Online Student Ensures Equity Is at Forefront of Educational Mission

For Cristian Markovich, enrolling in the Master of Education in Enrollment Management and Policy (EMP) online program was a crucial step to promote student equity throughout his career.

What does it take to become a leader? For most people, it requires a blend of inherent traits and acquired expertise.

For Cristian Markovich, enrolling in the Master of Education in Enrollment Management and Policy (EMP) online program at USC was a crucial step toward his achieving his leadership goals. Devoted to advancing educational equity within the admissions process, Markovich knew a master’s degree would advance his career in the field and help him positively impact his community.

Currently working as the instructional division coordinator for Compton College, Markovich has held positions throughout the Los Angeles Unified School District since 2004, when he graduated from high school.

After earning his bachelor’s degree in history from California State University, Long Beach, he took on various roles, including a student services advisor for El Camino Community College, a technical support technician for LAUSD and a council member for the City of Cudahy. He even served as the mayor of Cudahy in 2015.

The recurring theme among his academic pursuits, career in education and positions in local government is an unwavering devotion to fostering a more equitable and inclusive world.

“I’ve always tried to look at my work or my volunteerism through the lens of social justice and equity,” Markovich told USC Online.

Markovich soon realized, however, that if he wanted to ascend the career ladder and effectively follow this mission, he needed to obtain a master’s degree. Returning to school as a working parent to a 4-year-old son would be markedly different from his undergraduate experience, and so, he sought out programs that offered the flexibility to balance full-time work and family commitments.

When Markovich discovered the EMP online program at USC Rossier School of Education, he knew it was the perfect fit. Not only could he integrate the classes and coursework into his schedule, but it also aligned with his core beliefs.

“A lot of the DNA in the program surrounds equity and being able to help a college or university shape its student body through the lens of admissions and accommodate those students once they arrive to that institution,” Markovich explained.

Before joining the EMP online program, he attended multiple USC Rossier information sessions, where he was able to connect with current students and alumni, all of whom “helped confirm” what Markovich expected from the university.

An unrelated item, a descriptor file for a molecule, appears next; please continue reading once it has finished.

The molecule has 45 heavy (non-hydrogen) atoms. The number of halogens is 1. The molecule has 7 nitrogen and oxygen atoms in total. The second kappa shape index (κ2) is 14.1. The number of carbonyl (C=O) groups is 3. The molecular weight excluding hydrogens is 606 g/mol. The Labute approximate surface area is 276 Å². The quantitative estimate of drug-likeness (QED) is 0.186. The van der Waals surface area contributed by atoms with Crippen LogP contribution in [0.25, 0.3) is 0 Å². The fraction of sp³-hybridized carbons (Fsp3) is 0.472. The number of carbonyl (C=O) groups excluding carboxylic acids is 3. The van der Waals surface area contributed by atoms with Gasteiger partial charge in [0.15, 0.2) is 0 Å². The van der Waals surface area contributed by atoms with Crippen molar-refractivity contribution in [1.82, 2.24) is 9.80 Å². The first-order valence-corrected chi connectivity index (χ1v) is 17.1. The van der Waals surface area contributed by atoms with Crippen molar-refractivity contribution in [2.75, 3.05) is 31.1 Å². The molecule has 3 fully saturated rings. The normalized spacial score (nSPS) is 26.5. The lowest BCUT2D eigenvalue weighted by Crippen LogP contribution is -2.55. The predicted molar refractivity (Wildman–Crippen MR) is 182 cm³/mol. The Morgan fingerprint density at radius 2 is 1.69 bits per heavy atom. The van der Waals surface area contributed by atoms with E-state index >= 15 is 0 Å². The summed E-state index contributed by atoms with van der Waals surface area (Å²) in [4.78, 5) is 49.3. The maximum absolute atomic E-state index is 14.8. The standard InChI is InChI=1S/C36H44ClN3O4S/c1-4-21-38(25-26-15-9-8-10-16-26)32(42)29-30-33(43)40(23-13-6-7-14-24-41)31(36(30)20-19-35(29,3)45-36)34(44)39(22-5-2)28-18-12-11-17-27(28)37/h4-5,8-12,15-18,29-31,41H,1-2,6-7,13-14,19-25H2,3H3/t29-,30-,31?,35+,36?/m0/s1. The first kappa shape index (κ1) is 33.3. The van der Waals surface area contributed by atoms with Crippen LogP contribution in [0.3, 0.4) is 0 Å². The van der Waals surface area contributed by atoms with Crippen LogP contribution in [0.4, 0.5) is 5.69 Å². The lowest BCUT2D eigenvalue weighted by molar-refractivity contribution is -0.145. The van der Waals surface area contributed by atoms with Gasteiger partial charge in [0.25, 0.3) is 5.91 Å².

“They [spoke to] the pedigree of the program [and] USC’s reputation of being at the forefront of racial equity and social justice with a lot of its programs and philosophies,” he recalled.

Markovich’s initial impression of the EMP online — and USC as a whole — has been underscored throughout his first year in the program. From researching how to accommodate students with disabilities to breaking down the latest Supreme Court ruling on affirmative action, he has already been able to view equity through “a lot of different lenses.”

In addition to the curriculum, Markovich’s education has been enriched by the diverse perspectives of his classmates — each stemming from different geographical locations, professional backgrounds and career trajectories. Engaging in discussions both inside and outside of the classroom has provided him with a more holistic view of higher education, leading him to consider completely new ideas and viewpoints.

“As a student who is just in the second semester of this program, the impact of being a member of the Trojan Family has been something I completely underestimated,” he said. “I’m also already networking with folks who are saying, ‘You should really be checking out our job boards,’ or, ‘You should really consider applying to this position.’ I’ve met so many incredible, encouraging people at USC.”

Of course, Markovich isn’t certain which of these career paths he’ll ultimately pursue, despite these discussions taking place. He is currently committed to studies and remains steadfast in his commitment to his mission of educational equity, wherever it may lead him.

Overall, however, he “wants to focus on the philosophy of how a college or university should run its business on a day-to-day basis … [and create] an equitable environment for students to thrive in a 21st century landscape.”

“Where I see myself in five or 10 years is being able to apply what I’m learning at the college level to ensure that student equity is at the forefront of student services programs. I want to help students persist, graduate and make that impact. Whether that’s a management position or a VP role, I feel like I’m earning the necessary tools to fulfill that role down the road,” he concluded.

Learn more about the Master of Education in Enrollment Management and Policy (EMP) online program at USC Rossier School of Education today.